The Importance of Water

June 14, 2021

Well, it turns out it’s nutrition and hydration week and it couldn’t be a better time with the increasing temperatures we’ve experienced here at My Pet Nutritionist.  So, we thought we’d take a look at the importance of water.  We know both us and our pets need it, and we should probably drink more than we actually do, but do we know why?

Well, we will at the end!

What does Water do?

Water is possibly the single most important nutrient for the body.  It has a range of functions:

1)      It functions as a solvent that facilitates reactions and also transports nutrients around the body.  

2)      Water is able to absorb heat from the processes occurring in the body, without the overall body temperature changing too much.

3)      It further contributes to temperature regulation by transporting heat away from working organs through the blood.  In other species it also evaporates as sweat, but dogs unfortunately don’t have this mechanism.  Whilst small amounts of sweat will be apparent on their paws during times of stress (think vet visit),they actually pant to cool down.

4)      Water is crucial in the digestive process; it is a key player in hydrolysis, which is the splitting of larger molecules into smaller molecules (through the addition of water).  

5)      The kidneys also use large quantities of water when eliminating waste.

Water loss is a natural process.  Urinary excretion is the largest loss, but dogs will also experience faecal and respiratory loss.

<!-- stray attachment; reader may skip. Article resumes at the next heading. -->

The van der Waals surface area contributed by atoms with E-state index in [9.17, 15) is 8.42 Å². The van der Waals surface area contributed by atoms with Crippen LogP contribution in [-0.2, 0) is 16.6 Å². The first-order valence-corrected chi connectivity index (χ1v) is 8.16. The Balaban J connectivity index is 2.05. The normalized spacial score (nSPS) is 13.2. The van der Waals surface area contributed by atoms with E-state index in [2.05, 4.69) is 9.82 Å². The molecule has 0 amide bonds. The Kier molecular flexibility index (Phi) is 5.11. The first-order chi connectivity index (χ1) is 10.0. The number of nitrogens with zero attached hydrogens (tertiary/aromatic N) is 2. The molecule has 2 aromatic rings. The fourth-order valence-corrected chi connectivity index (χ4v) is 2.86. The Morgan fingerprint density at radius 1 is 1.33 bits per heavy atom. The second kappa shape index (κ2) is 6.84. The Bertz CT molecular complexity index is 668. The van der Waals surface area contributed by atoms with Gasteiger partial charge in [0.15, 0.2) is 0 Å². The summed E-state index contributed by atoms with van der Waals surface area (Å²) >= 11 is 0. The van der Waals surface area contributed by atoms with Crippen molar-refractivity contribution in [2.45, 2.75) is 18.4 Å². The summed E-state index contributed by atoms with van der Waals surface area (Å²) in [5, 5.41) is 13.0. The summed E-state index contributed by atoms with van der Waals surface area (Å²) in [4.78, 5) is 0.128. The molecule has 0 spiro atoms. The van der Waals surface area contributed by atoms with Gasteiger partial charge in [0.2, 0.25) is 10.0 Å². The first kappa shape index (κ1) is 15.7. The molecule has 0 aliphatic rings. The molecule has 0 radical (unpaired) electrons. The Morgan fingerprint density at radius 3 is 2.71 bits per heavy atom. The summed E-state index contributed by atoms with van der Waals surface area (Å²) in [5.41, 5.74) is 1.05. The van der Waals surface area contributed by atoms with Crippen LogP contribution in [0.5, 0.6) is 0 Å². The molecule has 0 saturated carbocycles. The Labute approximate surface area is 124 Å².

Faecal loss is usually minimal,and only becomes an issue when there are associated health issues.  In diarrhoea for example, water is absorbed in the large intestine so if food hasn’t spent enough time there, it will be expelled in diarrhoea form.  This can be a result of motility dysfunction caused by stress for example, or if the body perceives it contains something harmful/pathogenic.    

In dogs especially, evaporation occurs from the lungs during respiration.  The reason water drinking is encouraged in warmer weather is often less to do with cooling dogs down, and more to replace the water lost during panting.

A dog’s total water intake comes from three possible sources:

-         Water present in food,

-         Metabolic water,

-         Drinking water

Water Present in Food

The amount of water available in food, depends on the type of food it is. Commercial dry food can contain as little as 7% water.  Canned foods can contain up to 84% water.  Fresh food diets can be both cooked and raw.  Meat in its cooked form can average around 60% water and when raw, around 75% water depending on the cut.  Dogs will generally compensate for the water content differences by voluntary intake of water – you’ll notice a dry fed dog will voluntarily drink more than a can fed dog for example.  

Metabolic Water

This is the water produced during the processes that occur in the body when metabolising fat, protein, and carbohydrates.  

Metabolic water produced per 100g

Fat – 107ml

Carbohydrate – 55ml

Protein – 41ml

In the grand scheme of things,metabolic water is relatively insignificant as it only accounts for 5-10% of the total water intake in most animals.

Drinking Water

There are a range of factors that can affect how much water a dog chooses to drink, their environment, their diet, levels of exercise, overall health, and life stage.